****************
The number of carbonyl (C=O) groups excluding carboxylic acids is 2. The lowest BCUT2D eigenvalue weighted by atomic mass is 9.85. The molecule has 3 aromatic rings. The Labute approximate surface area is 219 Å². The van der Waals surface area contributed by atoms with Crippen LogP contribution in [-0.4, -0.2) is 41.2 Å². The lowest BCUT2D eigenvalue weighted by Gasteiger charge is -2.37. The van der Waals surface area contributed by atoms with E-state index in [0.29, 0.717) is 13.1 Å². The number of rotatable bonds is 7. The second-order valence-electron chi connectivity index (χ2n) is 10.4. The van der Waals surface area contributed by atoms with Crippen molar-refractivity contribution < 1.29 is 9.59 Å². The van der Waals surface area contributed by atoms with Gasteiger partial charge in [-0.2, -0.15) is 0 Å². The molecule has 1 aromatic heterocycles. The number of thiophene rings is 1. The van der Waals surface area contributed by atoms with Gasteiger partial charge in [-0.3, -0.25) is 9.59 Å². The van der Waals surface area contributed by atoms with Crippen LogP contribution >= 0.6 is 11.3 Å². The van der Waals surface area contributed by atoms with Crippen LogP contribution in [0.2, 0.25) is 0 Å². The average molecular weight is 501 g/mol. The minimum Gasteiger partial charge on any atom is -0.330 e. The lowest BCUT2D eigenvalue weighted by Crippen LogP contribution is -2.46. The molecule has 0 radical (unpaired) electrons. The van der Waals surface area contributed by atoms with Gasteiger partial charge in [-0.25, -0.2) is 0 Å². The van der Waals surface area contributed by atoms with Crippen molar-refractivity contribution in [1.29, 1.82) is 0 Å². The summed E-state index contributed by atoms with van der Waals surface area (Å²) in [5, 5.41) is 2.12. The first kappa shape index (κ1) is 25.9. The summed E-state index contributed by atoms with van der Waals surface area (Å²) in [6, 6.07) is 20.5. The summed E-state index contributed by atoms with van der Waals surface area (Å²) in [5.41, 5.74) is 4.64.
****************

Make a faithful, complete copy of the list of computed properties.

The number of carbonyl (C=O) groups excluding carboxylic acids is 2. The lowest BCUT2D eigenvalue weighted by atomic mass is 9.85. The molecule has 3 aromatic rings. The Labute approximate surface area is 219 Å². The van der Waals surface area contributed by atoms with Crippen LogP contribution in [-0.4, -0.2) is 41.2 Å². The lowest BCUT2D eigenvalue weighted by Gasteiger charge is -2.37. The van der Waals surface area contributed by atoms with E-state index in [0.29, 0.717) is 13.1 Å². The number of rotatable bonds is 7. The second-order valence-electron chi connectivity index (χ2n) is 10.4. The van der Waals surface area contributed by atoms with Crippen molar-refractivity contribution < 1.29 is 9.59 Å². The van der Waals surface area contributed by atoms with Gasteiger partial charge in [-0.2, -0.15) is 0 Å². The molecule has 1 aromatic heterocycles. The number of thiophene rings is 1. The van der Waals surface area contributed by atoms with Gasteiger partial charge in [-0.3, -0.25) is 9.59 Å². The van der Waals surface area contributed by atoms with Crippen LogP contribution >= 0.6 is 11.3 Å². The van der Waals surface area contributed by atoms with Crippen LogP contribution in [0.2, 0.25) is 0 Å². The average molecular weight is 501 g/mol. The minimum Gasteiger partial charge on any atom is -0.330 e. The lowest BCUT2D eigenvalue weighted by Crippen LogP contribution is -2.46. The molecule has 0 radical (unpaired) electrons. The van der Waals surface area contributed by atoms with Gasteiger partial charge in [-0.25, -0.2) is 0 Å². The van der Waals surface area contributed by atoms with Crippen molar-refractivity contribution in [1.29, 1.82) is 0 Å². The summed E-state index contributed by atoms with van der Waals surface area (Å²) in [5, 5.41) is 2.12. The first kappa shape index (κ1) is 25.9. The summed E-state index contributed by atoms with van der Waals surface area (Å²) in [6, 6.07) is 20.5. The summed E-state index contributed by atoms with van der Waals surface area (Å²) in [5.41, 5.74) is 4.64.